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STAGE DIRECTOR MARTIN BENDIK ENTERS THE COUNTRY'S MAIN OPERA SCENE WITH FRESH IDEAS

Modernity and modernisation

THE SLOVAK National Theatre (SND) has brought a new opera to its scene, Duke Bluebeard's Castle by Béla Bartók. It is the first work on the SND stage under the direction of Martin Bendik, who closely collaborated on its production with the Hungarian conductor János Kovács, a specialist in Bartók's music, and with the stage designer Alexandra Grusková.


BENDIK: "Opera has a future, not only a past."
photo: Lidia Staub

THE SLOVAK National Theatre (SND) has brought a new opera to its scene, Duke Bluebeard's Castle by Béla Bartók. It is the first work on the SND stage under the direction of Martin Bendik, who closely collaborated on its production with the Hungarian conductor János Kovács, a specialist in Bartók's music, and with the stage designer Alexandra Grusková.

Bendik worked at the State Opera in Banská Bystrica for seven seasons, where he staged operas like Haroldo, Luisa Miller, Tosca, and Nabucco by Giuseppe Verdi, Favorita by Donizetti, and Senior Bruscchino by Rossini. He also collaborated with the opera theatres in Košice and České Budějovice.

On the occasion of the premiere of Duke Bluebeard's Castle at the SND on November 6 and 11, The Slovak Spectator spoke to Bendik about his work and the future of opera.


The Slovak Spectator (TSS): You are the stage director of this spectacle. What was your starting point when you began to work on this opera?

Martin Bendik (MB): When I got the idea to stage the only opera composed by Béla Bartók, the first thing I needed to find out was 'Who is Bluebeard?'

I do not see this character as a nobleman; from my point of view he is a clochard - one who has lost everything. He has no future; he has nothing but a past that is unclear and dark. Bluebeard keeps his past behind heavily locked doors and he wants nobody to know about it. And Judith, his wife, is the only one who dares to open those doors. She brings light where there was darkness, she wants to learn more about the past, to be at peace with it. Judith symbolises the future.


TSS: And when she finally disappears behind the last door, it means she also becomes a part of the past, right?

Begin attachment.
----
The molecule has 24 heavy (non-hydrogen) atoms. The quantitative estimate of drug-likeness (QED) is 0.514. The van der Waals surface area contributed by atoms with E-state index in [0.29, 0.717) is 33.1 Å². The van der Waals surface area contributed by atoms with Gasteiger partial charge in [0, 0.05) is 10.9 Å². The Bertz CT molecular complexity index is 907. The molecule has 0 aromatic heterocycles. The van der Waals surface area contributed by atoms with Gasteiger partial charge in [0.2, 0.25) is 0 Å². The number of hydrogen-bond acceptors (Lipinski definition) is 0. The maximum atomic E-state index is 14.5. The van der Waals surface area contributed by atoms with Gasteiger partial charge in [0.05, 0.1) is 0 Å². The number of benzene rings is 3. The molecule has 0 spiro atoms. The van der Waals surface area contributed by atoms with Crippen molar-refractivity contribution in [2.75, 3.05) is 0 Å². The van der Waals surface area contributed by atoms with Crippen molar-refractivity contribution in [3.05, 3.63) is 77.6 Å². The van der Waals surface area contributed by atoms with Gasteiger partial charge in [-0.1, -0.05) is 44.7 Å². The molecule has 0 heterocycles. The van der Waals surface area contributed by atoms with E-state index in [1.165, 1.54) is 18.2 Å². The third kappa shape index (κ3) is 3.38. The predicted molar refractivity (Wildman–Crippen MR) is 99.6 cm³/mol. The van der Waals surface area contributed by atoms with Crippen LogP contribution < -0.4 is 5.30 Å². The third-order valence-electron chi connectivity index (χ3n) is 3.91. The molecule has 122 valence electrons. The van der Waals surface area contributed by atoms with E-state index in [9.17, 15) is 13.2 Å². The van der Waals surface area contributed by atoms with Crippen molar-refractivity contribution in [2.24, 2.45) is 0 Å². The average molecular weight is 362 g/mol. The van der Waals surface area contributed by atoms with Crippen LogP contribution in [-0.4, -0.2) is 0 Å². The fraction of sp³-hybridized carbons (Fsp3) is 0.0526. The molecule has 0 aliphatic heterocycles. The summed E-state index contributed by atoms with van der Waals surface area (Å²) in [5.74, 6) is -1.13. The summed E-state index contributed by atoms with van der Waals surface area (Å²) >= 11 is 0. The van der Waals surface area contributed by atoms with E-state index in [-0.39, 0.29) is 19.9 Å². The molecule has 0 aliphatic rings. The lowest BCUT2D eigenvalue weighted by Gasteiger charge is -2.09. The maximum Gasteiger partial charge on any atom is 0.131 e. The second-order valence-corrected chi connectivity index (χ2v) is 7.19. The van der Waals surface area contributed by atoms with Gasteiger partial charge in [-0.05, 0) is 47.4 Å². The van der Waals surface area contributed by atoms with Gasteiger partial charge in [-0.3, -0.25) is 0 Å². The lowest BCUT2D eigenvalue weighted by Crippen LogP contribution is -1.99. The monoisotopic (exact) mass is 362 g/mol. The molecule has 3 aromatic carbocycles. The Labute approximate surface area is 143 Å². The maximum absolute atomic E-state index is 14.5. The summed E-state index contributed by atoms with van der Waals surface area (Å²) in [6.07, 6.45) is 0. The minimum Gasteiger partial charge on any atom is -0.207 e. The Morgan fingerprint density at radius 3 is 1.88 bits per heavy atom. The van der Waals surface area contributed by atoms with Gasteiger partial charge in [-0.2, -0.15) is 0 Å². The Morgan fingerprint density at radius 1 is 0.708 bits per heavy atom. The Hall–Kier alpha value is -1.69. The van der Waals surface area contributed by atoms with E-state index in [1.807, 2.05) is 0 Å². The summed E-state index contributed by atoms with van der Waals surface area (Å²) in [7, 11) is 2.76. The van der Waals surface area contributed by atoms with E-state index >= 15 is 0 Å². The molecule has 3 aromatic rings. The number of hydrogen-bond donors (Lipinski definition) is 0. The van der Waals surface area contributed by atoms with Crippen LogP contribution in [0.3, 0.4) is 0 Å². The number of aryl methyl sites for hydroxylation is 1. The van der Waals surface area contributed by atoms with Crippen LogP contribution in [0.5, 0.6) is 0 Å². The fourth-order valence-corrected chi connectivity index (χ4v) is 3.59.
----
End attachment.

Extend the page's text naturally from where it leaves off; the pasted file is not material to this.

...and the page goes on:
MB: Right, like in life itself! This is a very pessimistic opera. In addition, it has no real intrigue. There are only two characters and for one hour they do nothing but open seven doors one after another. I love the symbolic language of this opera, I love the metaphors used by the librettist and composer. I have been dreaming about staging this opera for a long time.


TSS: Is it hard for the singers to perform such an opera?

MB: I used to think that it would be easy, but now I have discovered that it's the opposite. Imagine two singers on stage for a whole hour, during which they need to keep the attention of the public! And they have nothing to hide behind, no other characters, no choir. Another challenge is correct pronunciation - the opera is performed in Hungarian, its original language. I think the singers really meet the task; I would especially like to mention Denisa Hamarová and Gustáv Beláček.


TSS: You interpret Duke Bluebeard's Castle in a modern style. Also, the last three opera premieres at the SND showed a clear tendency towards the modernisation of this genre in Slovakia. Two of them, The Kiss by Bedřich Smetana, and Katya Kabanova by Leoš Janáček are 20th century pieces, and La Cenerentola by Gioacchino Rossini is a classical opera interpreted in a new way. What does the modernisation of opera mean for you? How do you understand it?

MB: Ninety percent of the repertoire of our opera house [the SND] - and it's normally like this in other theatres too - is formed by the classical operas of Verdi, Mozart, Rossini, and Puccini. I do not understand the modernisation of the opera to be only the staging of 20th century pieces. It also means a new look to the old creation. There is an essential difference between modernisation and modernity.

The first means an artificial attempt to actualise opera by adding some elements that are not organic to its nature. In such a case, it's nearly impossible to understand what the creators wanted to say by "modernising". The singers and the choir perform well, the orchestra plays nicely, but finally it's not clear what it is all for!

Another way is to look at opera from the point of view of modernity and to find in it something resonating with the present moment. Then even an apparently outdated piece starts sparkling with new colours and meanings and is easily understood by a broad public. To look on a deeper level, it's not even a question of modernising - it's a question of staging opera in an interesting, talented, original way. In this sense, I tend to believe that opera, unlike Bluebeard, has a future as a genre and not only a past!


TSS: What do you feel during the evening of the premiere?

MB: Finally, it's over! (laughs) After a certain time, a few weeks or one month after the premiere, I am able to look at my own work critically, from a certain distance.


The Slovak National Theatre performs Duke Bluebeard's Castle together with the ballet The Wooden Prince, also by Béla Bartók. The next performance takes place at 19:00 on November 28, at the SND building on Hviezdoslavovo Square. Tickets (Sk50-220) can be purchased (Mon-Fri 12:00-17:30) at the SND's Central Box Office on Komenského námestie, behind the SND building. Tel: 02/5443-3764.

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